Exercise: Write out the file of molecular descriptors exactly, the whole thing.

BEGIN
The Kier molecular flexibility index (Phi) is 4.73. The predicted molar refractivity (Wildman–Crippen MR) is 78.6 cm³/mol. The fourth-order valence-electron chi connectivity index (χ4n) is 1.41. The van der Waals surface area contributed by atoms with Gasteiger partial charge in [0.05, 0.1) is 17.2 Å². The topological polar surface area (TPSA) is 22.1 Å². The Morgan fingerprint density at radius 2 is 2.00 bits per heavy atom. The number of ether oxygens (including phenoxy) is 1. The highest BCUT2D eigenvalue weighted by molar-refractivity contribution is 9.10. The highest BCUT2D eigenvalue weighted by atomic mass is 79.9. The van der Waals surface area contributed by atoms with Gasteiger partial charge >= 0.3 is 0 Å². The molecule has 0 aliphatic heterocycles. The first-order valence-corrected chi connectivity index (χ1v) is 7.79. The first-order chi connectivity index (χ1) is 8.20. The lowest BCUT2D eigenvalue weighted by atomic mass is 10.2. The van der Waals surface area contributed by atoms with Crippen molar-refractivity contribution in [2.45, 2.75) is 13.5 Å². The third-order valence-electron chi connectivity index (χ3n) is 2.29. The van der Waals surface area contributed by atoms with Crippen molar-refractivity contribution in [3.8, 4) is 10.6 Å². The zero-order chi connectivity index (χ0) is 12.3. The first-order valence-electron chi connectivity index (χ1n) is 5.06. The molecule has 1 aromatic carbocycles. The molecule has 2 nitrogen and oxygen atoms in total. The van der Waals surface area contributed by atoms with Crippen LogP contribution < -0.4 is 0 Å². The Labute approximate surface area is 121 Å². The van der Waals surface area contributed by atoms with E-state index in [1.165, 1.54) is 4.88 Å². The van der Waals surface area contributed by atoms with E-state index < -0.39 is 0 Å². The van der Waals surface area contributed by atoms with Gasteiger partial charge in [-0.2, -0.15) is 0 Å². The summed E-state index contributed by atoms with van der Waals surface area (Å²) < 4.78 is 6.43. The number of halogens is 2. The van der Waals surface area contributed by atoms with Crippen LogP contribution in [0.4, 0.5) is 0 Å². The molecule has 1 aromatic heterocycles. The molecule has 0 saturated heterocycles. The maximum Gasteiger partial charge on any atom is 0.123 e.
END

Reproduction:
The Kier molecular flexibility index (Phi) is 4.73. The predicted molar refractivity (Wildman–Crippen MR) is 78.6 cm³/mol. The fourth-order valence-electron chi connectivity index (χ4n) is 1.41. The van der Waals surface area contributed by atoms with Gasteiger partial charge in [0.05, 0.1) is 17.2 Å². The topological polar surface area (TPSA) is 22.1 Å². The Morgan fingerprint density at radius 2 is 2.00 bits per heavy atom. The number of ether oxygens (including phenoxy) is 1. The highest BCUT2D eigenvalue weighted by molar-refractivity contribution is 9.10. The highest BCUT2D eigenvalue weighted by atomic mass is 79.9. The van der Waals surface area contributed by atoms with Gasteiger partial charge >= 0.3 is 0 Å². The molecule has 0 aliphatic heterocycles. The first-order valence-corrected chi connectivity index (χ1v) is 7.79. The first-order chi connectivity index (χ1) is 8.20. The lowest BCUT2D eigenvalue weighted by atomic mass is 10.2. The van der Waals surface area contributed by atoms with Crippen molar-refractivity contribution in [2.45, 2.75) is 13.5 Å². The third-order valence-electron chi connectivity index (χ3n) is 2.29. The van der Waals surface area contributed by atoms with Crippen molar-refractivity contribution in [3.8, 4) is 10.6 Å². The zero-order chi connectivity index (χ0) is 12.3. The first-order valence-electron chi connectivity index (χ1n) is 5.06. The molecule has 1 aromatic carbocycles. The molecule has 2 nitrogen and oxygen atoms in total. The van der Waals surface area contributed by atoms with Crippen LogP contribution < -0.4 is 0 Å². The Labute approximate surface area is 121 Å². The van der Waals surface area contributed by atoms with E-state index in [1.165, 1.54) is 4.88 Å². The van der Waals surface area contributed by atoms with E-state index < -0.39 is 0 Å². The van der Waals surface area contributed by atoms with Gasteiger partial charge in [-0.2, -0.15) is 0 Å². The summed E-state index contributed by atoms with van der Waals surface area (Å²) < 4.78 is 6.43. The number of halogens is 2. The van der Waals surface area contributed by atoms with Crippen LogP contribution in [0.4, 0.5) is 0 Å². The molecule has 1 aromatic heterocycles. The molecule has 0 saturated heterocycles. The maximum Gasteiger partial charge on any atom is 0.123 e.